§ Order for the Second Reading read.
§ THE ATTORNEY-GENERAL (Sir W. ROBSON,) South Shields
moved the Second Reading of this Bill, which, he said, had come down from the Lords. The object of the measure, he explained, was to enable the Privy Council and the Court of Appeal to receive the assistance of Judges who were available for the purpose without any creation of new Judges. The first clause would enable a Colonial Judge to act as assessor of the Judicial Committee on the hearing of appeals from a Colony. This applied only to cases where the services of such Judges happened to be available, and enabled the Privy Council to avail themselves of their services in proper cases. Then there were Indian Judges who were happily often in this country and retired Judges who had served in a High Court in British India, and whose assistance would be of great benefit to the Privy Council. The second section accordingly enabled His Majesty to direct that such Judges might be made members of the Judicial Committee of the Privy Council. This applied only to those Judges who had already the distinction of being privy councillors. Another section provided that the Lord Chancellor might request any Judge of the High Court in England to sit as an additional Judge of the Court of Appeal.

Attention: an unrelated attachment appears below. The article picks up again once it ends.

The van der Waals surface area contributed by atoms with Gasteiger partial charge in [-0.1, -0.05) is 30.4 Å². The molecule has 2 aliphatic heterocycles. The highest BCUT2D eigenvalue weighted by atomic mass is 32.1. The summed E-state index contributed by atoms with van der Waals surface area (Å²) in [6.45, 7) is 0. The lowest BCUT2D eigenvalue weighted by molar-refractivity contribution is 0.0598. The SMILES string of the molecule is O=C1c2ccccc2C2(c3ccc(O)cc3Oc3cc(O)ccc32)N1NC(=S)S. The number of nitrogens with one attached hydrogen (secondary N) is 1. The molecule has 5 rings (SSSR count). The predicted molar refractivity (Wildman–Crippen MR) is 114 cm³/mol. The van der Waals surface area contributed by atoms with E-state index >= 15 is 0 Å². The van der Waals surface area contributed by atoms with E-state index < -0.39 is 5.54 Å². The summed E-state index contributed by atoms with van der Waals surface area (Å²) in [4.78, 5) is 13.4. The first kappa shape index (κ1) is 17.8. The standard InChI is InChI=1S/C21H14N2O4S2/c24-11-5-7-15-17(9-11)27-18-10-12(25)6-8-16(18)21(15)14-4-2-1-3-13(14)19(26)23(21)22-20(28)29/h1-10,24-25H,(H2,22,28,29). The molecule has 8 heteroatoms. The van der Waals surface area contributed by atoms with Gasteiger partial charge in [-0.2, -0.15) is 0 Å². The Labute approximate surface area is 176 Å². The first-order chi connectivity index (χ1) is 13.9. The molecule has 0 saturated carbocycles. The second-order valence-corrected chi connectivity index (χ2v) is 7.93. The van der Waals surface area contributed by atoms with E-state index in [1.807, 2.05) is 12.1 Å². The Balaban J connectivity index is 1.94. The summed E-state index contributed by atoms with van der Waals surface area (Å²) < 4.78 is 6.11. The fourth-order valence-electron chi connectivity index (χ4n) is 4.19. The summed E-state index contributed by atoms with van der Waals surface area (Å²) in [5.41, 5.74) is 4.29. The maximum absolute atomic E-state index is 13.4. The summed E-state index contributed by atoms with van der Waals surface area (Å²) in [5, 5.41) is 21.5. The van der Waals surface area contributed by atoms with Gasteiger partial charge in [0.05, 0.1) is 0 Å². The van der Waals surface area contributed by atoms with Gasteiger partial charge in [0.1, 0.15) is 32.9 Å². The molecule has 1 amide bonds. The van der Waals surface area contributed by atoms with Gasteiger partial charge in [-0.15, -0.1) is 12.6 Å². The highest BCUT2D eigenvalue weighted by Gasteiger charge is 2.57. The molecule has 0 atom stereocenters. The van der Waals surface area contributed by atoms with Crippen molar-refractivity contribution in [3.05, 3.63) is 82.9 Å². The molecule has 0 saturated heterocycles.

§ Motion made, and Question proposed, "That the Bill be now read a second time."—(Sir W. Robson.)1755
§ LORD BALCARRES
said he understood that under this Bill it would be possible for one of the assessors to be a Judge who had already adjudicated in a case.
§ SIR W. ROBSON
said that Clause 4 referred to the Supreme Court of Judicature Act of 1875, and that provision would prevent what the hon. Member alluded to.
§ Question put, and agreed to.
§ Bill read a second time, and committed to a Committee of the Whole House, for To-morrow.—(Sir. W. Robson.)